Botswana

1,076

118,380

Denmark

1,002

115,220

Jamaica

1,017

111,620

Uganda

1,023

110,780

Saudi Arabia

1,029

103,430

DPR Korea

981

101,700

Diplomatic Missions and International Organisations (Unpaid Parking and Traffic Violations)

In 2008, there were 4,257 recorded outstanding parking and other minor traffic violation fines incurred by diplomatic missions and international organisations in the United Kingdom. These totalled £448,580. In March this year, the Foreign and Commonwealth Office wrote to all diplomatic missions and international organisations concerned, giving them the opportunity to either pay their outstanding fines or appeal against them if they considered that the fines had been issued incorrectly. As a result of subsequent payments totalling £18,620 and formal appeals lodged, there remains a total of 4,021 (£429,960) unpaid fines for 2008. The table below details those diplomatic missions and international organisations that have outstanding fines totalling £1,000 or more.

Diplomatic

Mission/International

Organisation

Number of Outstanding Fines (excluding congestion charge)

Amount in £

Kazakhstan

528

£58,400

Sudan

280

£29,680

Afghanistan

253

£27,460

Saudi Arabia

288

£26,960

United Arab Emirates

213

£22,440

China

164

£18,300

Cyprus

163

£17,860

France

154

£16,520

Turkey

125

£13,560

Nigeria

102

£12,880

Pakistan

110

£12,000

Romania

108

£11,290

Russia

85

£8,825

Egypt

75

£8,020

Guinea

66

£6,700

Ukraine

56

£6,260

North Korea

78

£6,080

Albania

55

£5,560

Jordan

53

£5,240

Uzbekistan

49

£4,900

Georgia

47

£4,780

Mozambique

45

£4,500

Malaysia

40

£4,440

Greece

39

£4,360

Iran

35

£3,700

Tunisia

34

£3,500

Zambia

46

£3,380

Bulgaria

26

£2,840

Libya

43

£2,760

DR Congo

35

£2,640

Iraq

24

£2,460

Benin

27

£2,460

Algeria

19

£2,100

Côte d' Ivoire

21

£2,300

Kuwait

19

£2,160

Mauritius

18

£2,020

Ghana

18

£1,980

Germany

18

£1,940

Bangladesh

16

£1,920

Kenya

16

£1,760

Liberia

16

£1,620

Lithuania

15

£1,640

Botswana

14

£1,520

Bahrain

14

£1,520

Hungary

14

£1,480

Angola

14

£1,620

Thailand

13

£1,480

Azerbaijan

13

£1,420

Mongolia

13

£1,460

Luxembourg

14

£1,420

Vietnam

13

£1,320

Italy

17

£1,380

Morocco

13

£1,380

Syria

12

£1,280

Mexico

11

£1,220

Equatorial Guinea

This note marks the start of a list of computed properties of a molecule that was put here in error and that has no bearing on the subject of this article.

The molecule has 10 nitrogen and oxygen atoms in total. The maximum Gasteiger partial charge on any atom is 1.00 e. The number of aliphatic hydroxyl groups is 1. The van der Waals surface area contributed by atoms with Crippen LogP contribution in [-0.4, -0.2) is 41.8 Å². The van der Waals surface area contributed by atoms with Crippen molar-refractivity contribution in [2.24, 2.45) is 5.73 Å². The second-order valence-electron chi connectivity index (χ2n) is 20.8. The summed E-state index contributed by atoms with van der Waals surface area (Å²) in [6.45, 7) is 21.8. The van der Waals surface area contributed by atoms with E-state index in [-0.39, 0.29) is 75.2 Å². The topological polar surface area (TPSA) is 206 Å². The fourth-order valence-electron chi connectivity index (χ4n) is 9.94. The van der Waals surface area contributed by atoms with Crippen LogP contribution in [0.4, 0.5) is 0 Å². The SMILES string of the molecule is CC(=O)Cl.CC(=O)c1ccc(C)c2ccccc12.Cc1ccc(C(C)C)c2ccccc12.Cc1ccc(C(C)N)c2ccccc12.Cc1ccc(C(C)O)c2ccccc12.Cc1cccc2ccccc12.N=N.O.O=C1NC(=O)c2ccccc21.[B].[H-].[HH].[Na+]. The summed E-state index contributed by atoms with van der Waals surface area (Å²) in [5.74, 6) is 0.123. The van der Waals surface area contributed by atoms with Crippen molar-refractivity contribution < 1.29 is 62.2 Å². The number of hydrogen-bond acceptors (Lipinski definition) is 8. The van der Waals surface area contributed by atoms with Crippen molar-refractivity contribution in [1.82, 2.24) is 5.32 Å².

7

£1,105

Ethiopia

11

£1,080

Jamaica

10

£1,080

Swaziland

9

£1,000

Spain

8

£1,000

TOTAL

3,842

£404,240

Diplomatic Immunity (Alleged Serious Offences)

In 2008, ten serious offences allegedly committed by people entitled to diplomatic immunity were drawn to the attention of the Foreign and Commonwealth Office. “Serious Offences” are defined as offences that would, in certain circumstances, carry a penalty of 12 months or more imprisonment. Some 25,000 people are entitled to diplomatic immunity in the United Kingdom.

The table below lists those foreign missions whose diplomats allegedly committed serious offences and the type of offence from 2004-2008.

2004

Arranging Sham Marriages

Nigeria

1

Driving under the Influence of Alcohol

Angola

1

Austria

1

Luxembourg

1

Mozambique

1

Serbia and Montenegro

1

Spain

1

Indecent Assault

Congo

1

Saudi Arabia

1

Indecent Assault on Child

Saudi Arabia

1

Robbery and Assault

Angola

1

2005

Actual Bodily Harm

Jordan

1

Assault (Domestic Violence)

Saudi Arabia

1

Dangerous Driving

Turkey

1

Driving under the Influence of Alcohol

Angola

1

Egypt

1

Ghana

1

Lebanon

1

Peru

1

Russia

1

Saudi Arabia

1

Harassment

Turkey

1

Theft (Shoplifting)

Egypt

1

Equatorial Guinea

1

Zambia

1

Theft and Robbery (of Motor Vehicle, Driving without Insurance)

South Africa

1

2006

Attempted Robbery

South Africa

1

Deception (Going Equipped to Commit)

Nigeria

1

Driving under the Influence of Alcohol

Kazakhstan

2

Belarus

1

Côte d’Ivoire

1

Kuwait

1

Malawi

1

Oman

1

Saudi Arabia

1

South Africa

1

Driving without Insurance

Pakistan

1

Failure to Stop for Police/Driving without Insurance and License

Kazakhstan

1

Robbery

South Africa

1

Theft (Obtaining Property by Deception)

Ghana

1

2007

Dangerous Driving

Russia

1

Domestic Assault/Actual Bodily Harm

South Africa

1

Driving without insurance

Ghana

1

Driving without insurance and driving under the influence of alcohol

Malawi

2

Driving under the influence of alcohol

Belarus

1

Georgia

1

Hungary

1

Israel

1

Italy

1

Other*

1

Kazakhstan

1

Kuwait

1

Moldova

1

Nigeria

1

Peru

1

Saudi Arabia

1

Turkmenistan

1

Misrepresentation (obtaining insurance by deception)

Côte d’Ivoire

1

Robbery and Actual Bodily Harm

Guyana

1

2008

Driving under the influence of alcohol

Cameroon

1

Kyrgyzstan

1

Morocco

1

Mozambique

1

Other*

1

Saudi Arabia

1

Thailand

1

Uganda

1

Vietnam

1

Theft (Shoplifting)

Cameroon

1

*Details have been withheld because the number of diplomatic personnel in the mission(s) concerned is so small that disclosure would lead to the identification of the individual concerned. This would breach the data protection rights of that individual—in particular, the first data protection principle, namely, that personal data should be processed fairly. This is because the offences are only alleged to have been committed and have not been proven in a court of law. In these circumstances, section 40 (2) and (3) of the Freedom of Information Act confer an absolute exemption on disclosure of this information.